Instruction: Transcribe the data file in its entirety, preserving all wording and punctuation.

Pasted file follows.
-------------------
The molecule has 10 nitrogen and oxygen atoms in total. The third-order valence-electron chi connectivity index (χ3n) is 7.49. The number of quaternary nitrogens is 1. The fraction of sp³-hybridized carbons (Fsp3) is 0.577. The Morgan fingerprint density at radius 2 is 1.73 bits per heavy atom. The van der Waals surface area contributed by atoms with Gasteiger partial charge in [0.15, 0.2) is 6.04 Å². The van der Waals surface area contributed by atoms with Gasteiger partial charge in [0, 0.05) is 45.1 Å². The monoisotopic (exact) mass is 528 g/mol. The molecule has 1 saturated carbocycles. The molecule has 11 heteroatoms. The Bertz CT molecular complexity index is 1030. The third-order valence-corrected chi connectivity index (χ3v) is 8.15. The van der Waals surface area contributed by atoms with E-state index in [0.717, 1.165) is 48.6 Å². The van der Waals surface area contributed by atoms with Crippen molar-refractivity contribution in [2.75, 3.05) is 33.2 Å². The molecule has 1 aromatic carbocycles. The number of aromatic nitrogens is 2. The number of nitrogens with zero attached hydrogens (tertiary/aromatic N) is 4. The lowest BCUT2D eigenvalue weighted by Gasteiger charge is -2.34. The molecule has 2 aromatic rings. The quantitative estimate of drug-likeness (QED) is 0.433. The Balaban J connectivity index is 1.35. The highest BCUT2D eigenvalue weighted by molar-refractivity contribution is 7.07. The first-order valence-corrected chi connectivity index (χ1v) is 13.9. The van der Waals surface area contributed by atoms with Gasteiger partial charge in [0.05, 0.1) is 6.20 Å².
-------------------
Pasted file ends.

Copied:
The molecule has 10 nitrogen and oxygen atoms in total. The third-order valence-electron chi connectivity index (χ3n) is 7.49. The number of quaternary nitrogens is 1. The fraction of sp³-hybridized carbons (Fsp3) is 0.577. The Morgan fingerprint density at radius 2 is 1.73 bits per heavy atom. The van der Waals surface area contributed by atoms with Gasteiger partial charge in [0.15, 0.2) is 6.04 Å². The van der Waals surface area contributed by atoms with Gasteiger partial charge in [0, 0.05) is 45.1 Å². The monoisotopic (exact) mass is 528 g/mol. The molecule has 1 saturated carbocycles. The molecule has 11 heteroatoms. The Bertz CT molecular complexity index is 1030. The third-order valence-corrected chi connectivity index (χ3v) is 8.15. The van der Waals surface area contributed by atoms with E-state index in [0.717, 1.165) is 48.6 Å². The van der Waals surface area contributed by atoms with Crippen molar-refractivity contribution in [2.75, 3.05) is 33.2 Å². The molecule has 1 aromatic carbocycles. The number of aromatic nitrogens is 2. The number of nitrogens with zero attached hydrogens (tertiary/aromatic N) is 4. The lowest BCUT2D eigenvalue weighted by Gasteiger charge is -2.34. The molecule has 2 aromatic rings. The quantitative estimate of drug-likeness (QED) is 0.433. The Balaban J connectivity index is 1.35. The highest BCUT2D eigenvalue weighted by molar-refractivity contribution is 7.07. The first-order valence-corrected chi connectivity index (χ1v) is 13.9. The van der Waals surface area contributed by atoms with Gasteiger partial charge in [0.05, 0.1) is 6.20 Å².